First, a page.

Another trend is the increase in embedded insurance enabled by the use of APIs. The most prominent example is in automotive partnerships—insurtech startups are providing platforms to enable insurance offers and underwriting as part of the auto sales process.

These technology solutions have helped startups better meet needs across the insurance life cycle and improved their ability to quickly deliver high-impact results.

Concluding Thoughts

Not every insurtech startup will interest every insurer; not every insurer will decide to partner with or invest in insurtech startups. However, every insurer should take stock of what is happening in the space and learn the lessons that will make their organization stronger. 

One lesson is that the insurance industry should rethink its consumer experience from every angle, including adopting new communication channels like chatbots and smart home automation, providing new services—whether drones or smartphone apps or a mobilized network of humans—for collecting claims information, leveraging deep data analysis to anticipate client needs and even redesigning insurance products to appeal to niche communities.

There are many opportunities to bring new capabilities into the organization via the startup ecosystem. Even if an insurer identifies 10 different startups that bring differentiated value, most do not have the resources or capacity to work with all of them at once. It’s important to prioritize startup integration projects and focus on the top opportunities to get the most out of the investment.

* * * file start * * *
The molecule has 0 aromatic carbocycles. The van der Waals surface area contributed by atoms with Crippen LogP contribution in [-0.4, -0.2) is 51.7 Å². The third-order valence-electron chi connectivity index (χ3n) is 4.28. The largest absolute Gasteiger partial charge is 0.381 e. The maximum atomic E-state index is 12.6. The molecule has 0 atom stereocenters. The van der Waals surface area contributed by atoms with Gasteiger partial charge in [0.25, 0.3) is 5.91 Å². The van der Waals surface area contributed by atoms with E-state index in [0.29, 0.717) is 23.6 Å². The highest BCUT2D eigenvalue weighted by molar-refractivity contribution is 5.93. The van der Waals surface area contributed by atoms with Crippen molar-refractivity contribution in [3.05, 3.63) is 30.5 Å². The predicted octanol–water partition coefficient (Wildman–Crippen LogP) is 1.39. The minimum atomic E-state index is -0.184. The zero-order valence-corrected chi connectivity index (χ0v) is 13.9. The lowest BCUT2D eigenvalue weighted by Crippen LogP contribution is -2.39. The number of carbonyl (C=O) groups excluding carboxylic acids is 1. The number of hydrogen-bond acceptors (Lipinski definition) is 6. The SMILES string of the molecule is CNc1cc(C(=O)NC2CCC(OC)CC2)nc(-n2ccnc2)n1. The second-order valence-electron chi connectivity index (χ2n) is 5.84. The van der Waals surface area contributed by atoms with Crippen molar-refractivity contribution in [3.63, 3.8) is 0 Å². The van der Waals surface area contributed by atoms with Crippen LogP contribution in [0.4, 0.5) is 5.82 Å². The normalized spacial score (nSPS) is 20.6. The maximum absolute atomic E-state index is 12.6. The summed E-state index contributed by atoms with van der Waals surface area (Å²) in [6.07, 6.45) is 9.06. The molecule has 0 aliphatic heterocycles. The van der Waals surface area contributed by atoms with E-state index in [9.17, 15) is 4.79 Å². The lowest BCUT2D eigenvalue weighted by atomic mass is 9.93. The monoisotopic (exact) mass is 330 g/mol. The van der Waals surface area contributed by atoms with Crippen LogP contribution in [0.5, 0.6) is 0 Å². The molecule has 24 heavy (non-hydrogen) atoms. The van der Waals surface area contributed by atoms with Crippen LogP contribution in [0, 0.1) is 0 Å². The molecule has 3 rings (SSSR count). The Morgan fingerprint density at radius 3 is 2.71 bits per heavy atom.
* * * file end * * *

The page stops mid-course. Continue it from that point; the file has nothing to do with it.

To learn more about insurtech startups, their lines of business and the parts of the insurance enterprise value chain they support, read Aite-Novarica Group’s report Insuretech Startup Index 300.

Jeff Goldberg

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Jeff Goldberg

Jeff Goldberg is head of insurance insights and advisory at Aite-Novarica Group.

His expertise includes data analytics and big data, digital strategy, policy administration, reinsurance management, insurtech and innovation, SaaS and cloud computing, data governance and software engineering best practices such as agile and continuous delivery.

Prior to Aite-Novarica, Goldberg served as a senior analyst within Celent’s insurance practice, was the vice president of internet technology for Marsh Inc., was director of beb technology for Harleysville Insurance, worked for many years as a software consultant with many leading property and casualty, life and health insurers in a variety of technology areas and worked at Microsoft, contributing to research on XML standards and defining the .Net framework. Most recently, Goldberg founded and sold a SaaS data analysis company in the health and wellness space.

Goldberg has a BSE in computer science from Princeton University and an MFA from the New School in New York.